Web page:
This evening we dined on the other half of Jackie’s prime beef and mushroom pie; roast potatoes and butternut squash; with firm Brussels sprouts, carrots, and broccoli, with which she drank Hoegaarden and I drank Fronton 2017.

 

“I’m Going To Get My Mum”

This morning Jackie ironed my last four shirts which is a double result: firstly I didn’t have to do it and secondly she does it better.

The wind eased through the morning and the afternoon was bright and sunny for us to take a drive into the forest.

Much water lay on the roads and their verges. The terrain on either side of Holmsley Road was waterlogged,

but did not deter dog walkers.

Bubbling pools,

where a month or so back the land was dry, now reflected trees and sky.

As we crossed the Burley Road into an unnamed lane approaching Bisterne Close I noticed a group of ponies foraging among fallen trees that were in various stages of decay. Jackie parked on the verge and I rustled my way down slopes

of fallen leaves,

past reflecting pools of various expanses,

and negotiating stumps and fallen trees,

to mingle with the ponies

who bore the dregsof the recent deluge.

Although one of last year’s late foals this dishevelled creature, larger than any adult Shetland,

after enjoying a scratch against a branch of convenient height, sounded heavy thuds as, with a shrill whinny roughly translated as “I’m going to get my Mum”, it sped past me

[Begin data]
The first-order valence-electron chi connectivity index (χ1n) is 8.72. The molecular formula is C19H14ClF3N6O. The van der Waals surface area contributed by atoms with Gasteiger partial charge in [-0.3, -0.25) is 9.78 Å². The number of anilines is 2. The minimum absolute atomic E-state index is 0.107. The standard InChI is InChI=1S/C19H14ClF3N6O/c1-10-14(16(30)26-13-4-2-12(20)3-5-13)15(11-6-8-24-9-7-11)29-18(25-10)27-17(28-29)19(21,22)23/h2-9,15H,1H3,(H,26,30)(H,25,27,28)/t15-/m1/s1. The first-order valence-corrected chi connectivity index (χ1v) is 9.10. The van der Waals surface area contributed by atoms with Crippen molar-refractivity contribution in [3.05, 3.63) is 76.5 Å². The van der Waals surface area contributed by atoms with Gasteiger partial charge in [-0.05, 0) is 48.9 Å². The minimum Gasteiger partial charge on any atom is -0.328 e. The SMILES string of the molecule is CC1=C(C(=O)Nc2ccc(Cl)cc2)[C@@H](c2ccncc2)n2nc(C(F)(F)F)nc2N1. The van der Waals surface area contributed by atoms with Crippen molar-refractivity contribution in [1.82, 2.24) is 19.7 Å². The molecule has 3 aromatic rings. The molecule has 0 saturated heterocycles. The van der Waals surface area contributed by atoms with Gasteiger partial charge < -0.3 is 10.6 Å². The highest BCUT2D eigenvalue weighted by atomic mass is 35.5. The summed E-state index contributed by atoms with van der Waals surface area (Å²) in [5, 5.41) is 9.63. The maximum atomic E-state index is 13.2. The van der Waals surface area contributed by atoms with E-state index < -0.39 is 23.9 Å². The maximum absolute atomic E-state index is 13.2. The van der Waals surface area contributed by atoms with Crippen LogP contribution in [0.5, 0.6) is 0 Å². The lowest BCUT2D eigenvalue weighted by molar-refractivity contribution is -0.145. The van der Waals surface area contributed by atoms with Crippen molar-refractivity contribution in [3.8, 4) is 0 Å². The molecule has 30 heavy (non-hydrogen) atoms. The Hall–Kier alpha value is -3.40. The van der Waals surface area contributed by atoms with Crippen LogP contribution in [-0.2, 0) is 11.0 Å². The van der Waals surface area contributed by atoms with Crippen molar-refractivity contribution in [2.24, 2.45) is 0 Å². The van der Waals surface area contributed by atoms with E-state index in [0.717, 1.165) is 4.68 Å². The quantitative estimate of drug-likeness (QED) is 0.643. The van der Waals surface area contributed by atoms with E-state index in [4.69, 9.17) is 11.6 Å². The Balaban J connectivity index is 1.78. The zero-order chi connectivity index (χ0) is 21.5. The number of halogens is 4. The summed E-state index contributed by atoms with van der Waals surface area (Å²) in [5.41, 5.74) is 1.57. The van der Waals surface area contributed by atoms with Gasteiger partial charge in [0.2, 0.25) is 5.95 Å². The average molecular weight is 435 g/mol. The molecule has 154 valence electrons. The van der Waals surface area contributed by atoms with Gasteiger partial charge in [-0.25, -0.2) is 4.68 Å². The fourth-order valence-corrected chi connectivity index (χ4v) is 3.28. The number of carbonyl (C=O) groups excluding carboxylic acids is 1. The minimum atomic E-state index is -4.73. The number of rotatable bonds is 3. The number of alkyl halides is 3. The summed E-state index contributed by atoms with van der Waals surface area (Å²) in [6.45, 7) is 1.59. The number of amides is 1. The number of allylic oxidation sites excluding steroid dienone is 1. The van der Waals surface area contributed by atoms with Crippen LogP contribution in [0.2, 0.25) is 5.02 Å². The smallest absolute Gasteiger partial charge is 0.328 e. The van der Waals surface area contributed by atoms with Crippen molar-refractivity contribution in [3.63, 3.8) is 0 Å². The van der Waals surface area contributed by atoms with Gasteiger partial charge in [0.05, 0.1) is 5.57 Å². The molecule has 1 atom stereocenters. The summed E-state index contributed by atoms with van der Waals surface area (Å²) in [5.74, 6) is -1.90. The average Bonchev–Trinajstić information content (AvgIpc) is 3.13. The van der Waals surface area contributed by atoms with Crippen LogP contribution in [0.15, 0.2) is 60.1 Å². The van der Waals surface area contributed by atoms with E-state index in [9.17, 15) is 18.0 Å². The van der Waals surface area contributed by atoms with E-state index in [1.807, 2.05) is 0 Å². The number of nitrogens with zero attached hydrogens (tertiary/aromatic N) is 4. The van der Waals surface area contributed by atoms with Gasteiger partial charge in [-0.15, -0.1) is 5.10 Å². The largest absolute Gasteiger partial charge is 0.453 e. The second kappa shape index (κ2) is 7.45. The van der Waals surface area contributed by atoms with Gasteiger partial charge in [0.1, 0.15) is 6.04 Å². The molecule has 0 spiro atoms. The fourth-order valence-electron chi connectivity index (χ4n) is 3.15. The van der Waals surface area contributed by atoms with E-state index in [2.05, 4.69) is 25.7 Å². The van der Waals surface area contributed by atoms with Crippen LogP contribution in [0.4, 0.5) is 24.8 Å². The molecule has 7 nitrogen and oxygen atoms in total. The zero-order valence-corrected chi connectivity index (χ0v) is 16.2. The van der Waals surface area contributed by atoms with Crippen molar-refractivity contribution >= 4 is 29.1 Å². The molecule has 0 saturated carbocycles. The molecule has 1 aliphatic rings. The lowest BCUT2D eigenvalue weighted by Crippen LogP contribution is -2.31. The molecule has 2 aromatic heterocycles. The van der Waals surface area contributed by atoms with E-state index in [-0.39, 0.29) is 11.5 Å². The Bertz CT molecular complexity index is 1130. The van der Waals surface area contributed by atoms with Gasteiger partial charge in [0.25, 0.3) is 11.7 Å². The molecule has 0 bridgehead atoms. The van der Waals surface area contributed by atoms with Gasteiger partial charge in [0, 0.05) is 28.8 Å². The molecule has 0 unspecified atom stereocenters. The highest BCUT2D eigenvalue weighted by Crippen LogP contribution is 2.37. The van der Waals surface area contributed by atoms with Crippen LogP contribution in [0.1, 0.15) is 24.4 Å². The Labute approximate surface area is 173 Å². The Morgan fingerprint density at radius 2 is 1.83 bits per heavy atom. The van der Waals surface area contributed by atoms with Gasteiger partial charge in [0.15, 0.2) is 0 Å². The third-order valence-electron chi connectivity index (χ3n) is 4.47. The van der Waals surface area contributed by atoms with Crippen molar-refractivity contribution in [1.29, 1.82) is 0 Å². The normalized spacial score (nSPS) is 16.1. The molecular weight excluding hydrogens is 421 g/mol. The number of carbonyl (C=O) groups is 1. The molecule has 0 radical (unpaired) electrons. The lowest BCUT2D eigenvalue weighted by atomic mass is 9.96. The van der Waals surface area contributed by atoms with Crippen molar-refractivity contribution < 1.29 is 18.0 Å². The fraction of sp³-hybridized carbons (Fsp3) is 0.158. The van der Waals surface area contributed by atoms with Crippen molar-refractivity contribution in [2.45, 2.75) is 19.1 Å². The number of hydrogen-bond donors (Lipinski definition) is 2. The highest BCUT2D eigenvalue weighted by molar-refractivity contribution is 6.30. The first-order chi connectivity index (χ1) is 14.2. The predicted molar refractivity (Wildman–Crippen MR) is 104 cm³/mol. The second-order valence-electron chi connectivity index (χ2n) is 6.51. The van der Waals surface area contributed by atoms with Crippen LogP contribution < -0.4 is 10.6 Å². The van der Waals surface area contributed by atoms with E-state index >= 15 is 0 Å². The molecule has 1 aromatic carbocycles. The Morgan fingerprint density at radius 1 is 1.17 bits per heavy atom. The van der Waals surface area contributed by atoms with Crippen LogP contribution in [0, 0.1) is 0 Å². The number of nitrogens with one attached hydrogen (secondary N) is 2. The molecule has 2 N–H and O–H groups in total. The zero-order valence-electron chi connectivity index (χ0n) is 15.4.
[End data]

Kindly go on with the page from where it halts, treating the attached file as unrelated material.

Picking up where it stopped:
in full flight

and, sure enough, returned with its mother

who gave me the eye made all the more alarming by the bright white centre of the black marking encircling its left orb.

Despite appearances she allowed me to continue as she got on with the serious business of eating.

I bid this family farewell and we made our way towards

Burley where the verges were full of reflecting water,

and to Bisterne Close where ponies shared the road with dog walkers,

and the woodland with each other.

Lime green catkins now swing in the trees, contrasting with autumn’s red berries.

On our way home we diverted to Wootton Bridge where the fast flowing stream has burst its banks

and waterlogged the surrounding sward.

Nearby rocks have become rippling watercourses.

This evening we dined on Jackie’s piri-piri mango and lime chicken served with her splendidly savoury rice topped with omelette and with green beans on the side. The Culinary Queen drank Hoegaarden and I drank El Zimbido Garnacha Syrah 2018 given to me for Christmas by Ian.

 

 

Enough To Patch A Dutchman’s Trousers

Episodes 7 and 8 of ‘The Crown’ really rather confirmed my reluctance to begin watching it because I imagined it to be intrusion into the lives of some still living people who could not answer back. We will probably persevere because of the history that we ourselves have lived through.